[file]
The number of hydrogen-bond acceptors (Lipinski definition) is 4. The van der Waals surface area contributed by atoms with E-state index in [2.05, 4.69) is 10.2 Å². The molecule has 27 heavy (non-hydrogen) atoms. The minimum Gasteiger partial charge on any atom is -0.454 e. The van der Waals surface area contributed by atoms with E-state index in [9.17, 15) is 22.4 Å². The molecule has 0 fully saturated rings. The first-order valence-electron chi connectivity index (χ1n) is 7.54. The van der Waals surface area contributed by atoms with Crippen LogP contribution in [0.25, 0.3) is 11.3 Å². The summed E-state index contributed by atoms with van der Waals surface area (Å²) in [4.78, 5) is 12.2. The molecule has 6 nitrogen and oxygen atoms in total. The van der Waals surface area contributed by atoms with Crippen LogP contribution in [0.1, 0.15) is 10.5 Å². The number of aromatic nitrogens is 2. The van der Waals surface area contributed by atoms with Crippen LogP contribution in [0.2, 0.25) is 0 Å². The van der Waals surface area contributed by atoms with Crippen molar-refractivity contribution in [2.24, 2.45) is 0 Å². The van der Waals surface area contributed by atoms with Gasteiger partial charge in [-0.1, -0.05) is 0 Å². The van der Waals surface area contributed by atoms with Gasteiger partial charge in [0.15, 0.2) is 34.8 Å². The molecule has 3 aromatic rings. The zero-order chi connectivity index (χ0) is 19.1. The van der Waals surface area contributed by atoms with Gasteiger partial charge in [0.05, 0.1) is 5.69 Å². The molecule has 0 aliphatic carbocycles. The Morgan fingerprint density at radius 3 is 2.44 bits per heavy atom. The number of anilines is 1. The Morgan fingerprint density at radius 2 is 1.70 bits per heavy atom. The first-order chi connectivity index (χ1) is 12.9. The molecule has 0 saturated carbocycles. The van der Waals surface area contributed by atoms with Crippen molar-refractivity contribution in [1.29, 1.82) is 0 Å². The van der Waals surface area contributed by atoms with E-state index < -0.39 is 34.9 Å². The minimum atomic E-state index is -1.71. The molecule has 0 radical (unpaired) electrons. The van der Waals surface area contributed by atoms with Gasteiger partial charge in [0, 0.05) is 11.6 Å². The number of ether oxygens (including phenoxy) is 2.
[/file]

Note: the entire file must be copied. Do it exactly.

The number of hydrogen-bond acceptors (Lipinski definition) is 4. The van der Waals surface area contributed by atoms with E-state index in [2.05, 4.69) is 10.2 Å². The molecule has 27 heavy (non-hydrogen) atoms. The minimum Gasteiger partial charge on any atom is -0.454 e. The van der Waals surface area contributed by atoms with E-state index in [9.17, 15) is 22.4 Å². The molecule has 0 fully saturated rings. The first-order valence-electron chi connectivity index (χ1n) is 7.54. The van der Waals surface area contributed by atoms with Crippen LogP contribution in [0.25, 0.3) is 11.3 Å². The summed E-state index contributed by atoms with van der Waals surface area (Å²) in [4.78, 5) is 12.2. The molecule has 6 nitrogen and oxygen atoms in total. The van der Waals surface area contributed by atoms with Crippen LogP contribution in [0.1, 0.15) is 10.5 Å². The number of aromatic nitrogens is 2. The van der Waals surface area contributed by atoms with Crippen LogP contribution in [0.2, 0.25) is 0 Å². The van der Waals surface area contributed by atoms with Crippen molar-refractivity contribution in [2.24, 2.45) is 0 Å². The van der Waals surface area contributed by atoms with Gasteiger partial charge in [-0.1, -0.05) is 0 Å². The van der Waals surface area contributed by atoms with Gasteiger partial charge in [0.15, 0.2) is 34.8 Å². The molecule has 3 aromatic rings. The zero-order chi connectivity index (χ0) is 19.1. The van der Waals surface area contributed by atoms with Gasteiger partial charge in [0.05, 0.1) is 5.69 Å². The molecule has 0 aliphatic carbocycles. The Morgan fingerprint density at radius 3 is 2.44 bits per heavy atom. The number of anilines is 1. The Morgan fingerprint density at radius 2 is 1.70 bits per heavy atom. The first-order chi connectivity index (χ1) is 12.9. The molecule has 0 saturated carbocycles. The van der Waals surface area contributed by atoms with Crippen molar-refractivity contribution in [1.29, 1.82) is 0 Å². The van der Waals surface area contributed by atoms with E-state index < -0.39 is 34.9 Å². The minimum atomic E-state index is -1.71. The molecule has 0 radical (unpaired) electrons. The van der Waals surface area contributed by atoms with Gasteiger partial charge in [0, 0.05) is 11.6 Å². The number of ether oxygens (including phenoxy) is 2.